Outdoor play areas offer children exercise, fun and the opportunity to socialize while taking in some fresh air and sunlight. However, subpar structures should not ruin their enjoyment.
If you are looking to have a play area in your premises or an outdoor recreation professional, you have to make sure that these safety measures are present and implemented in the play area.
Age appropriate play
Before you get in touch with play area manufacturers, you have to establish the age range of the children who’ll be using the area.
If you are going to accommodate children aged 6 months to 23 months, the play area should provide spaces where they can move and explore away from older peers. Kids of this age group are mainly driven by sensory development, and will explore the environment with their eyes, feet, hands, mouths and torsos.
They need places to stand, walk, sit up, crawl and pull up. Examples of play area equipment appropriate for them are ramps, low crawl tunnels, activity panels, ramps and swings with full bucket seats.
For preschool aged children (2 to 5 years old), they need an area that is physically challenging but appropriate for their size. They need play activities that facilitate socialization and fine motor skills. Their area can have equipment like short slides, small see-saws, flexible spring rockers, crawl tunnels, stairways, sand areas with covers, and tricycle paths with different textures.
School-age kids from 5 to 12 years old are rapidly learning and developing their skills. They advance to more complex play and seek increased levels of physical challenges. They have to constantly refine their fine and gross motor skills, strength, balance and coordination. They find ways to incorporate elements into activities, such as competitions and imaginative games. Appropriate play areas for them include rope or chain climbers on angles, slides and sliding poles, tire swings, sports equipment and open spaces to run and play ball.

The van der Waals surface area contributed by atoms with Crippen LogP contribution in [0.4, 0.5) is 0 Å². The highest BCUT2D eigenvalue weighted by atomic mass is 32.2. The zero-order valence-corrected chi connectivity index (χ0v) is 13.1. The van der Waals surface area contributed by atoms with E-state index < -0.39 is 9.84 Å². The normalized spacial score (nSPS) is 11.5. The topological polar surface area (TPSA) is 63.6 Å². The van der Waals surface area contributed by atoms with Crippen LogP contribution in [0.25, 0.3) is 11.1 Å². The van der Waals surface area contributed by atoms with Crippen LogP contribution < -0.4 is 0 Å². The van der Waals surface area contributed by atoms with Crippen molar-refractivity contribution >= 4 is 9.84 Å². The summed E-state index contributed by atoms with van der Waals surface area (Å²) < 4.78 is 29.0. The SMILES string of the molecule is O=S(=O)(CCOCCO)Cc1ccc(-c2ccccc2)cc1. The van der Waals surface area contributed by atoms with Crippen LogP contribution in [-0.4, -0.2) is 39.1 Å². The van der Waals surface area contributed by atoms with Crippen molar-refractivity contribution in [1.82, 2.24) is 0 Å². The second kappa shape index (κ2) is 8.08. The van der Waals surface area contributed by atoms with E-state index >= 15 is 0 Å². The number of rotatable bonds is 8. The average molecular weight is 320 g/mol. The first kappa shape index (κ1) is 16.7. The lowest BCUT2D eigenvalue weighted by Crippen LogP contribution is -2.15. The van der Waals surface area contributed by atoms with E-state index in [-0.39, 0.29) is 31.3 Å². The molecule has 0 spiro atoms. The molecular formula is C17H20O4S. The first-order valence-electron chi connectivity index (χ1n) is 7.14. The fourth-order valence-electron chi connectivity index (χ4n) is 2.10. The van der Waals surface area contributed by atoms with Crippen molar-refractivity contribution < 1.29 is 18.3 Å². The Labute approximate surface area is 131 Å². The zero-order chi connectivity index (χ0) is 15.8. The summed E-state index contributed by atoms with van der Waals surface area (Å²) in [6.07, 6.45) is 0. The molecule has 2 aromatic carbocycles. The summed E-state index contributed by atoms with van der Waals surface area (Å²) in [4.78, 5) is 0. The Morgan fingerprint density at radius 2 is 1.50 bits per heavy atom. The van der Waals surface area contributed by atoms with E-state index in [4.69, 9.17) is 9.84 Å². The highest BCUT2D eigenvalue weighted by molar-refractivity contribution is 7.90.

Swings have to be made of soft material, such as plastic and rubber, and not metal or wood. Younger children have to be buckled into swings if buckles are available.
The play area has to be built on proper fall surfaces, such as loose fill materials that are maintained at 30 cm minimum to decrease the risk of an injury. Unacceptable fall surfaces for a play area include dirt, grass and cement, which increase the chance for severe injuries.
The equipment have to maintain appropriate temperatures, especially metal slides, barriers, poles and surfaces. They should not heat up in the sun easily and get hot enough to burn anyone coming in contact with it.
As an administrator, check on the structures regularly. Inspect for signs of deterioration, splinters on wooden parts, cracks or melting in plastic and rust. These issues arise over time, so you must check and re-check on a regular basis. Tell the parents and other supervisors to check the area before letting kids play and to report maintenance issues immediately.
Making sure that the play area is safe does not end once you have built it. You need to assess it regularly, do maintenance checks, and upgrade and repair whenever necessary. It takes a community to raise a child, so you should constantly work hand-in-hand with parents, caregivers, local authorities and even the children to ensure maximum safety.